I started putting together a web site that
just grew, like Topsy. By the time I encountered Steve, I had pretty much run dry with
ideas for new web pages, but had this hunger to create more... more... more.
It was a natural progression to an on-line journal. Peggy had recently given me a
digital camera, so the world opened for me...I could write journal entries and take photos
to go with them.
Ned was a big help too, because when I was wondering how to begin, he moved into a
playhouse as a fund raiser for the radio station for which he worked. It was just offbeat
enough to make an interesting way to start. And the rest, they say, is history.
I've become addicted to writing this journal. I bought a laptop so I could keep it up
while traveling. When in a foreign country, I learned about cyber cafes (and even found
one in the back of a bakery in the far reaches of Orkney).
The journal has helped me work through some painful issues. I've grieved
openly for Paul and David here and it has been very helpful being able to put a lot of
feelings down on virtual paper. Most difficult was "Speaking Ill of the Dead,"
where I addressed the negative feelings about Paul--it was the most difficult to write,
caused the most pain in the family, but also had the greatest response from people with
whom it struck a chord.
I also amazed myself by working through a lot of feelings about my father. In a Father's Day entry, I just
kind of "free associated" and discovered that by the end of bleeding all over
the screen and keyboard, I had come to peace with my relationship (or non-relationship)
with him. I never quite achieved the same level of intensity again...all the anger,
frustration and everything else was just...gone. The power of writing.
It's been fun writing about travel--the great fun I had for six weeks when Peggy was
here, the trips to England, travel to Boston to visit Jeri, and other shorter trips. I'm
looking forward to recording the new experiences in Australia this fall. Sometimes
people's travel tales are terribly boring--and I'm sure mine have been as well--but it's
been a wonderful record for me (and since I keep all of these journal entries on CD, it's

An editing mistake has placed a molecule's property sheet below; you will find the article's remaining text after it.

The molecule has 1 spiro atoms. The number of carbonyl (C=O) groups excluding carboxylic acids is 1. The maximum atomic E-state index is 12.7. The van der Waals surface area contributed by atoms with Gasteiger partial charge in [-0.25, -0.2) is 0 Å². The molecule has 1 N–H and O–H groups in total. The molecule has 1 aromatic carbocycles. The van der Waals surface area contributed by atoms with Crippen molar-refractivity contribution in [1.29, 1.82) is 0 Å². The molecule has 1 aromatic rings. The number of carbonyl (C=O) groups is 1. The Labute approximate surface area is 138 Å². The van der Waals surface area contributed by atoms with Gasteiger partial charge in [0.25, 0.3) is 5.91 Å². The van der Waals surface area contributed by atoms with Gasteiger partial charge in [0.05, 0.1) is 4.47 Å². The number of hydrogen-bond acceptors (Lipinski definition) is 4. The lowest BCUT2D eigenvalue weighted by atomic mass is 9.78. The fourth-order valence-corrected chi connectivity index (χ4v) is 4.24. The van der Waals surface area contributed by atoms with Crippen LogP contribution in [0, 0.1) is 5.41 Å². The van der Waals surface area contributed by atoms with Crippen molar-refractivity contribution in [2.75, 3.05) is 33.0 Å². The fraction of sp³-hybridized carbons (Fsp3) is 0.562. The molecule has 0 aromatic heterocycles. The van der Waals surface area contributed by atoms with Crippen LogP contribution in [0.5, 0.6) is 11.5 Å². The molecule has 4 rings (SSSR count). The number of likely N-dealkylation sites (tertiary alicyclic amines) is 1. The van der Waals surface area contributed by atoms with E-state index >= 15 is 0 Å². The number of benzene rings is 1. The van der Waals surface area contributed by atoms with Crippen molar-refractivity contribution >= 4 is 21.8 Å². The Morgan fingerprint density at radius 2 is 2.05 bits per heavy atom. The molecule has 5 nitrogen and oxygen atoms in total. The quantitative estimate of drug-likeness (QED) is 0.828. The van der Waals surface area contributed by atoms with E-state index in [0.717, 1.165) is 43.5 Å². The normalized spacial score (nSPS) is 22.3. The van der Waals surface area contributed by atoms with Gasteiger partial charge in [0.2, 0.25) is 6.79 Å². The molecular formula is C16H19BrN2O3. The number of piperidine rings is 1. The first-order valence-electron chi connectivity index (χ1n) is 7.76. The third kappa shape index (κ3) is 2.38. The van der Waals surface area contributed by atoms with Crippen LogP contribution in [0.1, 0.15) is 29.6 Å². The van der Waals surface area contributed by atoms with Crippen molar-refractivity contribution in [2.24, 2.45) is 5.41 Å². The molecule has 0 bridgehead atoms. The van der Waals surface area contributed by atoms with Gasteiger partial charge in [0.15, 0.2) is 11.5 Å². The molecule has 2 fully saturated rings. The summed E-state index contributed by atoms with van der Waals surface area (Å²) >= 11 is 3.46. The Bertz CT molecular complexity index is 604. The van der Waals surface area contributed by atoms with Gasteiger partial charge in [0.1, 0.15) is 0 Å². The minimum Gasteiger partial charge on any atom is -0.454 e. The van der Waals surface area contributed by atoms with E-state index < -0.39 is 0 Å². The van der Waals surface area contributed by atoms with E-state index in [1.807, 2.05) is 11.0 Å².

like having a paper journal too).
You've indulged me by reading my diatribes, especially about the discrimination of the
Boy Scouts of America, speaking out for equal rights for same gender couples and against the hypocrisy of the Catholic church.
And whatever would I do without the support of this marvelous unseen audience for my
weight loss efforts over the past year. It has been an incredible thing to be able to be
so open about a lot of things, and to get both cheers and "me too!" back from so
many people. You all are a huge part of my continuing with this "new lifestyle."
I've happily painted myself into a corner and it would be too embarrassing to give it all
up--I feel like I've made a commitment, not only to myself, but to everybody who is making
this journey with me, or who is standing on the sidlines cheering me on.
An on-line journal is a strange and wonderful thing. It has brought me much more than I
ever dreamed when I decided to design a few web pages three years ago. I've made such
wonderful friends as a result of this journal. I've sat here laughing and crying as I
write and as I read other journals. There are those who say that this isn't the same as
"real life." Those people haven't sat where I sit. I am grateful to every one
who has stopped by this journal and found something worth reading.
I'm not going away. I'm in this for the long haul. I love you guys.